Moreover, there are two significant related findings. The first one is that praise, punishment and extrinsic rewards (e.g. marks) are not especially effective – basically, because they contain little or no information. Secondly, feedback on task achievement is at its most effective when it provides information on correct responses and when it builds on previous trials (Hattie & Timperley, 2007).

Teaching implications: Set meaningful and relevant tasks and projects as part of formative assessment. Be sure to comment on what students did well and not just focus on correction.

LESSON FOUR. Feedback must be specific and comprehensible. As we have seen, grades and scores provide little information. So do comments that rely on general, “final” language: great, poor, satisfactory… (Race, 2016). Teaching implication: make your feedback specific by

  • Stating clear goals and assessment (success) criteria, included in rubrics, checklists, model assignments or worked examples. Crucially, review the assessment criteria and tools with the students before completion of the task, assignment or project.
  • Using specific language of constructive criticism: I really like your use of…./ Why don’t you….? / Consider including…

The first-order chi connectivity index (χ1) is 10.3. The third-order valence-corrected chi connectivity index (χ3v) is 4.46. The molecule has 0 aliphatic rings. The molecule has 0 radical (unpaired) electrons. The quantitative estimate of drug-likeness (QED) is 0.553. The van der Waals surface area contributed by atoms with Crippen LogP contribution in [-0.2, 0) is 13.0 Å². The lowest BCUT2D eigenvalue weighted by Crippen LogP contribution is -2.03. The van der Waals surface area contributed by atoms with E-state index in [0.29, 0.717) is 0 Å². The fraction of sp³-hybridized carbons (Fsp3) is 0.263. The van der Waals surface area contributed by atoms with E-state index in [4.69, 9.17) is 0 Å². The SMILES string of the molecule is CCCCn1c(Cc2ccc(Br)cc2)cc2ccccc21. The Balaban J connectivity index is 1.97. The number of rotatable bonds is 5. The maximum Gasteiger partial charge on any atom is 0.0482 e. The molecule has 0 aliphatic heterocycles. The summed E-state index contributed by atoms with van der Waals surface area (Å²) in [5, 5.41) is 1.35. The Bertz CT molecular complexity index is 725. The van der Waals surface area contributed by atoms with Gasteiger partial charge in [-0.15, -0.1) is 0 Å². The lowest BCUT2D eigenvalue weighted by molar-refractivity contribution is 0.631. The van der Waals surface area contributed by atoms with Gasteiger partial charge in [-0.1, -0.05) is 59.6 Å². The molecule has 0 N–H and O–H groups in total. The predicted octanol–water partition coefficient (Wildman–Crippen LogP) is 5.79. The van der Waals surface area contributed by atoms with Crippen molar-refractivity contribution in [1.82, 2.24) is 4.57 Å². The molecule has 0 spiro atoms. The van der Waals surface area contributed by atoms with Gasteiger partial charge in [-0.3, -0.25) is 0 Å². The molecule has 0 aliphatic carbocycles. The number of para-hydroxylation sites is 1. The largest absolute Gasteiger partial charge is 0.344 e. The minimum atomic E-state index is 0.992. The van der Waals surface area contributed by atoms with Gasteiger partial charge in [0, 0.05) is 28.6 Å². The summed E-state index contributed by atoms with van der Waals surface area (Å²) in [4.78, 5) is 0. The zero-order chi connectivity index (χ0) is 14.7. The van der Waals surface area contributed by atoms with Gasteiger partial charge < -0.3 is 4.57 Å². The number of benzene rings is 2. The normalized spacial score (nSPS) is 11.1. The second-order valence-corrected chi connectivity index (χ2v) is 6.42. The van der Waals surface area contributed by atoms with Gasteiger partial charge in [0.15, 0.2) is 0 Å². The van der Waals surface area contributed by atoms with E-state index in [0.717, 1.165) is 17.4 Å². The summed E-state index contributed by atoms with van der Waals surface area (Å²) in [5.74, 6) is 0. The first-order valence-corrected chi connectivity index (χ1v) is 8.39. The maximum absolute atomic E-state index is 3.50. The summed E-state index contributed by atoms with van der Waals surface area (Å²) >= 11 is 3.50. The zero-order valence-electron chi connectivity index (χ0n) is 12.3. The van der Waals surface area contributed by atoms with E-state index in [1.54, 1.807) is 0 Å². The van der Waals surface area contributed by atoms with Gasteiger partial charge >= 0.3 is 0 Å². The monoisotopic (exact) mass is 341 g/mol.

Example of an analytic rubric used by my colleagues and I with 4th year teacher trainees.

LESSON FIVE. Feedback needs to have the ability to be acted upon. Feedback is not synonymous with “information” – the data provided must be fed back into the system in order to improve the outcomes (Carless et al., 2016; Boud & Molloy, 2013). Teaching implications: Two stage tasks or assignments have been found to be more useful than one-off tasks. Other possible strategies include rewrites, similar tasks for different topics / contexts, portfolio tasks, reflective writing…

Source: (Pearson, 2016)

References and suggested readings

Askew, S. & Lodge, C. (2000). Gifts, ping-pong and loops – linking feedback and learning. Feedback for learning. London; New York: Routledge/Falmer